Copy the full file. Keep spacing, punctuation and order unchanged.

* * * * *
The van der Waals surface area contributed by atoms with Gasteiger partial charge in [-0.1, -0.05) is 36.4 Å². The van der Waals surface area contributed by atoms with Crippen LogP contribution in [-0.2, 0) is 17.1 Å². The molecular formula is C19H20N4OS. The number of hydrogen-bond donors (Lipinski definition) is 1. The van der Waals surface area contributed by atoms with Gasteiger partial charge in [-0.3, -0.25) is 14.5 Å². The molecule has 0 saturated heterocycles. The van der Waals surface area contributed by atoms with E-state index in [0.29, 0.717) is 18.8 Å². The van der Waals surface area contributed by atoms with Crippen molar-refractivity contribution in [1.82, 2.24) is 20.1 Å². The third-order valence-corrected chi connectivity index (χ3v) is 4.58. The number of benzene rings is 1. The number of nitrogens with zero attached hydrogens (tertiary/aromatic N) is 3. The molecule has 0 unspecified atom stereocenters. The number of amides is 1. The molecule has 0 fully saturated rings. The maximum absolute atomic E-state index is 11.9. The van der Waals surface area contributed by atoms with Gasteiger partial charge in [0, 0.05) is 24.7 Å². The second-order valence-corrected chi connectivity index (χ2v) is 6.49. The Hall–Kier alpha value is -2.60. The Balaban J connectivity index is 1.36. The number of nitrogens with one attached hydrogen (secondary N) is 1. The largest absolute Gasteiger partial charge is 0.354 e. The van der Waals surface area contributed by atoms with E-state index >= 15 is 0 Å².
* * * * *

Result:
The van der Waals surface area contributed by atoms with Gasteiger partial charge in [-0.1, -0.05) is 36.4 Å². The van der Waals surface area contributed by atoms with Crippen LogP contribution in [-0.2, 0) is 17.1 Å². The molecular formula is C19H20N4OS. The number of hydrogen-bond donors (Lipinski definition) is 1. The van der Waals surface area contributed by atoms with Gasteiger partial charge in [-0.3, -0.25) is 14.5 Å². The molecule has 0 saturated heterocycles. The van der Waals surface area contributed by atoms with E-state index in [0.29, 0.717) is 18.8 Å². The van der Waals surface area contributed by atoms with Crippen molar-refractivity contribution in [1.82, 2.24) is 20.1 Å². The third-order valence-corrected chi connectivity index (χ3v) is 4.58. The number of benzene rings is 1. The number of nitrogens with zero attached hydrogens (tertiary/aromatic N) is 3. The molecule has 0 unspecified atom stereocenters. The number of amides is 1. The molecule has 0 fully saturated rings. The maximum absolute atomic E-state index is 11.9. The van der Waals surface area contributed by atoms with Gasteiger partial charge in [0, 0.05) is 24.7 Å². The second-order valence-corrected chi connectivity index (χ2v) is 6.49. The Hall–Kier alpha value is -2.60. The Balaban J connectivity index is 1.36. The number of nitrogens with one attached hydrogen (secondary N) is 1. The largest absolute Gasteiger partial charge is 0.354 e. The van der Waals surface area contributed by atoms with E-state index >= 15 is 0 Å².